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Injured at Work? Here’s How to Sue Employer in 2024

You can potentially sue your employer for an injury on the job, but in most cases, you would file a workers’ compensation claim instead. Workers’ compensation is a form of insurance that provides medical benefits and wage replacement to employees who are injured while performing their job duties.
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C.L. Mike Schmidt Published by C.L. Mike Schmidt

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Employer Immunity and Exceptions to it

In many instances, workers' compensation laws across the country establish "employer immunity," which typically prevents employees from suing their employers for work-related injuries.

According to G&R, workers' compensation laws establish "employer immunity" because employers are required to pay workers' compensation benefits regardless of fault rather than requiring employees to prove that the employer was negligent [1].

However, there are exceptions to this employer immunity rule.

Here are some examples of situations where you might be able to sue your employer:

  • You were injured as a result of your employer's deliberate assault or condoning of an assault by another employee.
  • Your injury worsened or was exacerbated due to your employer's deliberate or fraudulent concealment of your injury and its connection to your job.
  • You were injured by a defective product manufactured by your employer, which you acquired from a source other than your employer.
  • Your employer did not have the required Workers' Compensation Insurance.
  • You were injured by a power press with its machine guard removed. This applies when an employer knowingly removes or fails to install a point of operation guard on a power press, with the intent and knowledge that it could lead to serious injury or death to workers.

What is Workers' Compensation?

According to NationWide org. workers' compensation insurance is a crucial safety net that provides medical and wage benefits to individuals who are injured or fall ill at their workplace. This insurance coverage is mandated by each state, and the specific benefits regarding wages and medical care can vary [2].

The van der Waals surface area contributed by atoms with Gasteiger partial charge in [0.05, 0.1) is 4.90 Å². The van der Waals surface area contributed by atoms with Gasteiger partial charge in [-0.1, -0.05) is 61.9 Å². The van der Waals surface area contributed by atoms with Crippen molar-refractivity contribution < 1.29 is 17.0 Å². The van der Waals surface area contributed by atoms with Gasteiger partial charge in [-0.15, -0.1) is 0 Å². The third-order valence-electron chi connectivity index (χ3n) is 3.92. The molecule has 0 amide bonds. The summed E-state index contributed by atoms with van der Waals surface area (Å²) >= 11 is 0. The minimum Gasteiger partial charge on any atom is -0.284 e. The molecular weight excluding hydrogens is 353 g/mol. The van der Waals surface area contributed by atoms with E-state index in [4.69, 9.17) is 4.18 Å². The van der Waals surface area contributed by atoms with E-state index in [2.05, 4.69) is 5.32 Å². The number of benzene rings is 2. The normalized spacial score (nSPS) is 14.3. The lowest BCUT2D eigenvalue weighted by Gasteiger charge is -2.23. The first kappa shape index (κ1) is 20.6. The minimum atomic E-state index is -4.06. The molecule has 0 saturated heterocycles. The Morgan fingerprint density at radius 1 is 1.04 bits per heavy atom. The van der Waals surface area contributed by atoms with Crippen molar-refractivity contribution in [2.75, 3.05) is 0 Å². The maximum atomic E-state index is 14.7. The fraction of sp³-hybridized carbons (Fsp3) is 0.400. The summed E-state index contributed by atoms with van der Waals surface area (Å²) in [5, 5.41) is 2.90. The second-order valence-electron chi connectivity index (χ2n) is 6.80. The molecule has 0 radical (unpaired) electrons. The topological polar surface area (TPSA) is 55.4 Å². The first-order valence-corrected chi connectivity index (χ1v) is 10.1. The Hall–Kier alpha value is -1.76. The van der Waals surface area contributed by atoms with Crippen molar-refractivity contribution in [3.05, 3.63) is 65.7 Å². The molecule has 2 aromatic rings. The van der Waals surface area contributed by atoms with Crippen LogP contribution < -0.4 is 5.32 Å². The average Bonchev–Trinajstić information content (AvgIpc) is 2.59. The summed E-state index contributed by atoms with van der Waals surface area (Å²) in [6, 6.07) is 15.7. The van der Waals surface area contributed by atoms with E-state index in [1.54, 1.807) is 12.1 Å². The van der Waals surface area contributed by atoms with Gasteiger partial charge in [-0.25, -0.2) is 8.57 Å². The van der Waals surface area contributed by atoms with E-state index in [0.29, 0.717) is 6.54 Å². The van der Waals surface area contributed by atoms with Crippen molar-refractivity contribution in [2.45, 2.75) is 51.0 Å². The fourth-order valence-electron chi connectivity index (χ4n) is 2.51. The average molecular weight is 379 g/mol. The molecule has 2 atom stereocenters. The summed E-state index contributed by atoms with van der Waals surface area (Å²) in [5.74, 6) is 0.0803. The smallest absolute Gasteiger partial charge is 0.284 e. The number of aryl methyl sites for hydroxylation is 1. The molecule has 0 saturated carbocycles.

Regarded as a form of social insurance, workers' compensation is founded on a mutual agreement between employers and employees. In exchange for employers purchasing workers' compensation insurance, they are shielded from civil lawsuits by injured workers. However, both parties have limitations to their benefits under this system.

Workers’ compensation insurance is purchased by businesses and is underwritten by insurance companies and, in some states, underwritten by publicly supported state funds.

What to do if You Were Injured on the Job

According to DIR, workers' compensation benefits are designed to provide you with the medical treatment you need to recover from your work related injury or illness, partially replace the wages you lose while you are recovering, and help you return to work. Workers’ compensation benefits do not include damages for pain and suffering or punitive damages, [3].

To ensure you receive these benefits, follow these steps:

  • Report the injury or illness to your employer promptly. Notify your supervisor as soon as possible after the injury or, if it developed gradually, as soon as you believe it was caused by your job. Failing to report the injury within 30 days may result in the loss of your right to receive workers' compensation benefits.
  • Seek emergency treatment if necessary. In case of an emergency, call 911 or go to the nearest emergency room immediately. Inform the medical staff that your injury or illness is work-related. If it is safe to do so, contact your employer for further instructions.
  • If emergency treatment is not required, ensure you receive first aid and consult a doctor if necessary to address your injury or illness.

Workplace Injury Statistics

According to the U.S. Bureau of Labor Statistics publication, in 2022, private industry employers reported 2.8 million nonfatal workplace injuries and illnesses, marking a 7.5 percent increase from the previous year [4]. This uptick is attributed to a rise in both injuries, which increased by 4.5 percent to 2.3 million cases, and illnesses, which surged by 26.1 percent to 460,700 cases.

The spike in illnesses is particularly notable in respiratory illness cases, which soared by 35.4 percent to 365,000 cases in 2022. This follows a decline in respiratory illnesses in 2021 compared to 2020. These statistics are derived from the Survey of Occupational Injuries and Illnesses (SOII).

Over the 2021-2022 period, there were 2.2 million cases involving days away from work (DAFW), accounting for 66.5 percent of the total cases involving days away from work, job restriction, or transfer (DART). These cases occurred at an annualized incidence rate of 112.9 cases per 10,000 full-time equivalent (FTE) workers and required a median of 10 days away from work.

Additionally, there were 1.1 million cases involving days of job transfer or restriction (DJTR), comprising 33.5 percent of total DART cases, and occurred at an annualized rate of 56.9 cases per 10,000 FTE workers. The median days of job transfer or restriction was 15 days over the 2021-2022 period.

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